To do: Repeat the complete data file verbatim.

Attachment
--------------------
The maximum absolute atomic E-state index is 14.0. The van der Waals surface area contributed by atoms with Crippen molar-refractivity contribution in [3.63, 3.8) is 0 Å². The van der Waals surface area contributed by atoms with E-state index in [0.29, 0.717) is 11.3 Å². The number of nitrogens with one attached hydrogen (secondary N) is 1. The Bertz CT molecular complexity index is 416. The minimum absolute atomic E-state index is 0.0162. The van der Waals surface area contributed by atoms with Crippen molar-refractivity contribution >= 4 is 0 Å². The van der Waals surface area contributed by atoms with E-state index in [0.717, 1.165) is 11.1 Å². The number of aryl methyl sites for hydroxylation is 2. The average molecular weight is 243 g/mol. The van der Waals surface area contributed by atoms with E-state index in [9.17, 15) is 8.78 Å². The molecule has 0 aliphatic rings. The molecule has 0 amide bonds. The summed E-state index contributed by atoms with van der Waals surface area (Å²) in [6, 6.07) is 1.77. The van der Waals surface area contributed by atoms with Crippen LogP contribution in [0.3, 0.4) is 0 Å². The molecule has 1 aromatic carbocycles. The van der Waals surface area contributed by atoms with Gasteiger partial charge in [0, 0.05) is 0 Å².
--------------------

The maximum absolute atomic E-state index is 14.0. The van der Waals surface area contributed by atoms with Crippen molar-refractivity contribution in [3.63, 3.8) is 0 Å². The van der Waals surface area contributed by atoms with E-state index in [0.29, 0.717) is 11.3 Å². The number of nitrogens with one attached hydrogen (secondary N) is 1. The Bertz CT molecular complexity index is 416. The minimum absolute atomic E-state index is 0.0162. The van der Waals surface area contributed by atoms with Crippen molar-refractivity contribution >= 4 is 0 Å². The van der Waals surface area contributed by atoms with E-state index in [0.717, 1.165) is 11.1 Å². The number of aryl methyl sites for hydroxylation is 2. The average molecular weight is 243 g/mol. The van der Waals surface area contributed by atoms with E-state index in [9.17, 15) is 8.78 Å². The molecule has 0 aliphatic rings. The molecule has 0 amide bonds. The summed E-state index contributed by atoms with van der Waals surface area (Å²) in [6, 6.07) is 1.77. The van der Waals surface area contributed by atoms with Crippen LogP contribution in [0.3, 0.4) is 0 Å². The molecule has 1 aromatic carbocycles. The van der Waals surface area contributed by atoms with Gasteiger partial charge in [0, 0.05) is 0 Å².